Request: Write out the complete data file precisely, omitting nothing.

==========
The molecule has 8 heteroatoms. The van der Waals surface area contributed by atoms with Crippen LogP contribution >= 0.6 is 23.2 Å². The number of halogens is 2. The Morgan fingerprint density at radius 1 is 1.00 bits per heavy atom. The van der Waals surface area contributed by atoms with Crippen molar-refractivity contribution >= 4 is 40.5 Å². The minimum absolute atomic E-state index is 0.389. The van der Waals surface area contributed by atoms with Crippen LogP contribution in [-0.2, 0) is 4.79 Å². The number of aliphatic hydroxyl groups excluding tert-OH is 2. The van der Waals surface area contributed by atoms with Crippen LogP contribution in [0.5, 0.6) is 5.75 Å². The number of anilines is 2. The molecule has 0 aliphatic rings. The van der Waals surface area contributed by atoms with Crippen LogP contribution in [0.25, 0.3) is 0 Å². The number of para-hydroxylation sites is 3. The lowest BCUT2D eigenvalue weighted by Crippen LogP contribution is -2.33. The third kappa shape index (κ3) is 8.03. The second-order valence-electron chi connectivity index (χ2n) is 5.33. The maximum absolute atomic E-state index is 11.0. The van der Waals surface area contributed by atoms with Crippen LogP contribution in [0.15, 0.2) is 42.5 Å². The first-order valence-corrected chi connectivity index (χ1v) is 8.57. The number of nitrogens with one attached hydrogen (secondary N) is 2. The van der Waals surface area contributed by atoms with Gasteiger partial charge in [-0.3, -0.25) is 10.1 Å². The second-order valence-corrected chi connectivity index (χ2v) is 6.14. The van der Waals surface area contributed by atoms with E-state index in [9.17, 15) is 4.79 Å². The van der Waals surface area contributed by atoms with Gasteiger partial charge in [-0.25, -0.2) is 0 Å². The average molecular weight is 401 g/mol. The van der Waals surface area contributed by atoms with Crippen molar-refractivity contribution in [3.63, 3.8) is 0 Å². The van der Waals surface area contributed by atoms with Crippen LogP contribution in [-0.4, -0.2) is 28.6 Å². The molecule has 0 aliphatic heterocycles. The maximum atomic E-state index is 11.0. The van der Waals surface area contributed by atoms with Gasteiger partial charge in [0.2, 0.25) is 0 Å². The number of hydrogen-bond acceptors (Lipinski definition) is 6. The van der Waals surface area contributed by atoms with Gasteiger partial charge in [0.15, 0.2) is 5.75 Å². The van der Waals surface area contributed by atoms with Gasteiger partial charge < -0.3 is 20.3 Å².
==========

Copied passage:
The molecule has 8 heteroatoms. The van der Waals surface area contributed by atoms with Crippen LogP contribution >= 0.6 is 23.2 Å². The number of halogens is 2. The Morgan fingerprint density at radius 1 is 1.00 bits per heavy atom. The van der Waals surface area contributed by atoms with Crippen molar-refractivity contribution >= 4 is 40.5 Å². The minimum absolute atomic E-state index is 0.389. The van der Waals surface area contributed by atoms with Crippen LogP contribution in [-0.2, 0) is 4.79 Å². The number of aliphatic hydroxyl groups excluding tert-OH is 2. The van der Waals surface area contributed by atoms with Crippen LogP contribution in [0.5, 0.6) is 5.75 Å². The number of anilines is 2. The molecule has 0 aliphatic rings. The van der Waals surface area contributed by atoms with Crippen LogP contribution in [0.25, 0.3) is 0 Å². The number of para-hydroxylation sites is 3. The lowest BCUT2D eigenvalue weighted by Crippen LogP contribution is -2.33. The third kappa shape index (κ3) is 8.03. The second-order valence-electron chi connectivity index (χ2n) is 5.33. The maximum absolute atomic E-state index is 11.0. The van der Waals surface area contributed by atoms with Crippen LogP contribution in [0.15, 0.2) is 42.5 Å². The first-order valence-corrected chi connectivity index (χ1v) is 8.57. The number of nitrogens with one attached hydrogen (secondary N) is 2. The van der Waals surface area contributed by atoms with Gasteiger partial charge in [-0.3, -0.25) is 10.1 Å². The second-order valence-corrected chi connectivity index (χ2v) is 6.14. The van der Waals surface area contributed by atoms with E-state index in [9.17, 15) is 4.79 Å². The van der Waals surface area contributed by atoms with Gasteiger partial charge in [-0.25, -0.2) is 0 Å². The average molecular weight is 401 g/mol. The van der Waals surface area contributed by atoms with Crippen molar-refractivity contribution in [3.63, 3.8) is 0 Å². The van der Waals surface area contributed by atoms with Crippen LogP contribution in [-0.4, -0.2) is 28.6 Å². The molecule has 0 aliphatic heterocycles. The maximum atomic E-state index is 11.0. The van der Waals surface area contributed by atoms with Gasteiger partial charge in [0.2, 0.25) is 0 Å². The number of hydrogen-bond acceptors (Lipinski definition) is 6. The van der Waals surface area contributed by atoms with Gasteiger partial charge in [0.15, 0.2) is 5.75 Å². The van der Waals surface area contributed by atoms with Gasteiger partial charge < -0.3 is 20.3 Å².